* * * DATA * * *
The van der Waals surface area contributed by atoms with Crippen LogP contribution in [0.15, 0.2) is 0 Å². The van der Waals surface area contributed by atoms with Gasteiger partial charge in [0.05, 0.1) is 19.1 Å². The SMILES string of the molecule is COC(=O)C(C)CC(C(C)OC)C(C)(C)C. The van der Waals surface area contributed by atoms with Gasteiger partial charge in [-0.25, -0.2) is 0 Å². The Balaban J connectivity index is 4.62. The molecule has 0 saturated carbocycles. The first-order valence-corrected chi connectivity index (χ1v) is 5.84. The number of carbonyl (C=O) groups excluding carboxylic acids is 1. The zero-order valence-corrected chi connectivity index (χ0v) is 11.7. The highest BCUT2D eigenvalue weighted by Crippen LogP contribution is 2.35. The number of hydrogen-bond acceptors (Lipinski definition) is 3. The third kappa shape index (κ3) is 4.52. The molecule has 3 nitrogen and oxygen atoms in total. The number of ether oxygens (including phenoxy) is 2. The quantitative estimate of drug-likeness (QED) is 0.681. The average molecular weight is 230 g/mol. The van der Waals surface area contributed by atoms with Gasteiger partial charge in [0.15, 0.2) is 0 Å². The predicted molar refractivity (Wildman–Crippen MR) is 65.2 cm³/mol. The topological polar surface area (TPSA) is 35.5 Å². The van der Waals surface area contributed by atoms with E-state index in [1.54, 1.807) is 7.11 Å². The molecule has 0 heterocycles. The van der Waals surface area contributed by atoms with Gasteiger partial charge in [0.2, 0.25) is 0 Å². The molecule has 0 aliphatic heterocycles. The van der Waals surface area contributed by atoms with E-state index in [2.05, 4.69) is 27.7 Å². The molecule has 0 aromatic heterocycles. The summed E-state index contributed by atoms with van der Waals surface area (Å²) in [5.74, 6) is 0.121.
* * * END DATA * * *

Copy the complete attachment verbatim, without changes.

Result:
The van der Waals surface area contributed by atoms with Crippen LogP contribution in [0.15, 0.2) is 0 Å². The van der Waals surface area contributed by atoms with Gasteiger partial charge in [0.05, 0.1) is 19.1 Å². The SMILES string of the molecule is COC(=O)C(C)CC(C(C)OC)C(C)(C)C. The van der Waals surface area contributed by atoms with Gasteiger partial charge in [-0.25, -0.2) is 0 Å². The Balaban J connectivity index is 4.62. The molecule has 0 saturated carbocycles. The first-order valence-corrected chi connectivity index (χ1v) is 5.84. The number of carbonyl (C=O) groups excluding carboxylic acids is 1. The zero-order valence-corrected chi connectivity index (χ0v) is 11.7. The highest BCUT2D eigenvalue weighted by Crippen LogP contribution is 2.35. The number of hydrogen-bond acceptors (Lipinski definition) is 3. The third kappa shape index (κ3) is 4.52. The molecule has 3 nitrogen and oxygen atoms in total. The number of ether oxygens (including phenoxy) is 2. The quantitative estimate of drug-likeness (QED) is 0.681. The average molecular weight is 230 g/mol. The van der Waals surface area contributed by atoms with Gasteiger partial charge in [0.15, 0.2) is 0 Å². The predicted molar refractivity (Wildman–Crippen MR) is 65.2 cm³/mol. The topological polar surface area (TPSA) is 35.5 Å². The van der Waals surface area contributed by atoms with E-state index in [1.54, 1.807) is 7.11 Å². The molecule has 0 heterocycles. The van der Waals surface area contributed by atoms with Gasteiger partial charge in [0.2, 0.25) is 0 Å². The molecule has 0 aliphatic heterocycles. The van der Waals surface area contributed by atoms with E-state index in [2.05, 4.69) is 27.7 Å². The molecule has 0 aromatic heterocycles. The summed E-state index contributed by atoms with van der Waals surface area (Å²) in [5.74, 6) is 0.121.